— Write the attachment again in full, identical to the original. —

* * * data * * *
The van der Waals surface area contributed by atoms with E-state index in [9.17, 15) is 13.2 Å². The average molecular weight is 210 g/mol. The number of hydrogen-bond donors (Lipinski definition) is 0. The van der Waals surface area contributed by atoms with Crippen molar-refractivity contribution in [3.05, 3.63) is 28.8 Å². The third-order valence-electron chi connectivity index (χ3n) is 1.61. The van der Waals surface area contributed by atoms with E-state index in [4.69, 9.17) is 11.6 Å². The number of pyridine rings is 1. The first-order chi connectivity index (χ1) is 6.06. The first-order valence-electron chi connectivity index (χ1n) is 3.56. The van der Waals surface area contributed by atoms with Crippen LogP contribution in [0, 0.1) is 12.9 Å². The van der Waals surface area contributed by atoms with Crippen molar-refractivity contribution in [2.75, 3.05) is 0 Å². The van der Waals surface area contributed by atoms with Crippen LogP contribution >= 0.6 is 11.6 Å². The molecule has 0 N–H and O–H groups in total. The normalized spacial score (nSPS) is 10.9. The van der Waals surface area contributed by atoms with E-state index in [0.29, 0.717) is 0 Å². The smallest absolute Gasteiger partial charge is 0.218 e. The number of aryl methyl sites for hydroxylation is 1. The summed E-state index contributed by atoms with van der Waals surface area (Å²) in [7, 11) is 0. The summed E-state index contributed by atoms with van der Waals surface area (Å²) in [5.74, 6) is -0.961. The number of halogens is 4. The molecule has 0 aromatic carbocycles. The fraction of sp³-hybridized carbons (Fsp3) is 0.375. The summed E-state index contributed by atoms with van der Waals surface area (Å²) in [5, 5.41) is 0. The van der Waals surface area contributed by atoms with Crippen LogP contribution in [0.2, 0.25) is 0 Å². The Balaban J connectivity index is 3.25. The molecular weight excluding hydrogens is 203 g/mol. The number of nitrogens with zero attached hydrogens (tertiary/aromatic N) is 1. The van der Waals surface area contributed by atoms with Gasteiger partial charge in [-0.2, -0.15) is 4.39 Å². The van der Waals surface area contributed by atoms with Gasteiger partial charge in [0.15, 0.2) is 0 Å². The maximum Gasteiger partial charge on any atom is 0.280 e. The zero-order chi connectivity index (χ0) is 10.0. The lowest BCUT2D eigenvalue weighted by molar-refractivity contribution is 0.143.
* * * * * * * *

The van der Waals surface area contributed by atoms with E-state index in [9.17, 15) is 13.2 Å². The average molecular weight is 210 g/mol. The number of hydrogen-bond donors (Lipinski definition) is 0. The van der Waals surface area contributed by atoms with Crippen molar-refractivity contribution in [3.05, 3.63) is 28.8 Å². The third-order valence-electron chi connectivity index (χ3n) is 1.61. The van der Waals surface area contributed by atoms with E-state index in [4.69, 9.17) is 11.6 Å². The number of pyridine rings is 1. The first-order chi connectivity index (χ1) is 6.06. The first-order valence-electron chi connectivity index (χ1n) is 3.56. The van der Waals surface area contributed by atoms with Crippen LogP contribution in [0, 0.1) is 12.9 Å². The van der Waals surface area contributed by atoms with Crippen molar-refractivity contribution in [2.75, 3.05) is 0 Å². The van der Waals surface area contributed by atoms with Crippen LogP contribution >= 0.6 is 11.6 Å². The molecule has 0 N–H and O–H groups in total. The normalized spacial score (nSPS) is 10.9. The van der Waals surface area contributed by atoms with E-state index in [0.29, 0.717) is 0 Å². The smallest absolute Gasteiger partial charge is 0.218 e. The number of aryl methyl sites for hydroxylation is 1. The summed E-state index contributed by atoms with van der Waals surface area (Å²) in [7, 11) is 0. The summed E-state index contributed by atoms with van der Waals surface area (Å²) in [5.74, 6) is -0.961. The number of halogens is 4. The molecule has 0 aromatic carbocycles. The fraction of sp³-hybridized carbons (Fsp3) is 0.375. The summed E-state index contributed by atoms with van der Waals surface area (Å²) in [5, 5.41) is 0. The van der Waals surface area contributed by atoms with Crippen LogP contribution in [0.2, 0.25) is 0 Å². The Balaban J connectivity index is 3.25. The molecular weight excluding hydrogens is 203 g/mol. The number of nitrogens with zero attached hydrogens (tertiary/aromatic N) is 1. The van der Waals surface area contributed by atoms with Gasteiger partial charge in [-0.2, -0.15) is 4.39 Å². The van der Waals surface area contributed by atoms with Gasteiger partial charge in [0.15, 0.2) is 0 Å². The maximum Gasteiger partial charge on any atom is 0.280 e. The zero-order chi connectivity index (χ0) is 10.0. The lowest BCUT2D eigenvalue weighted by molar-refractivity contribution is 0.143.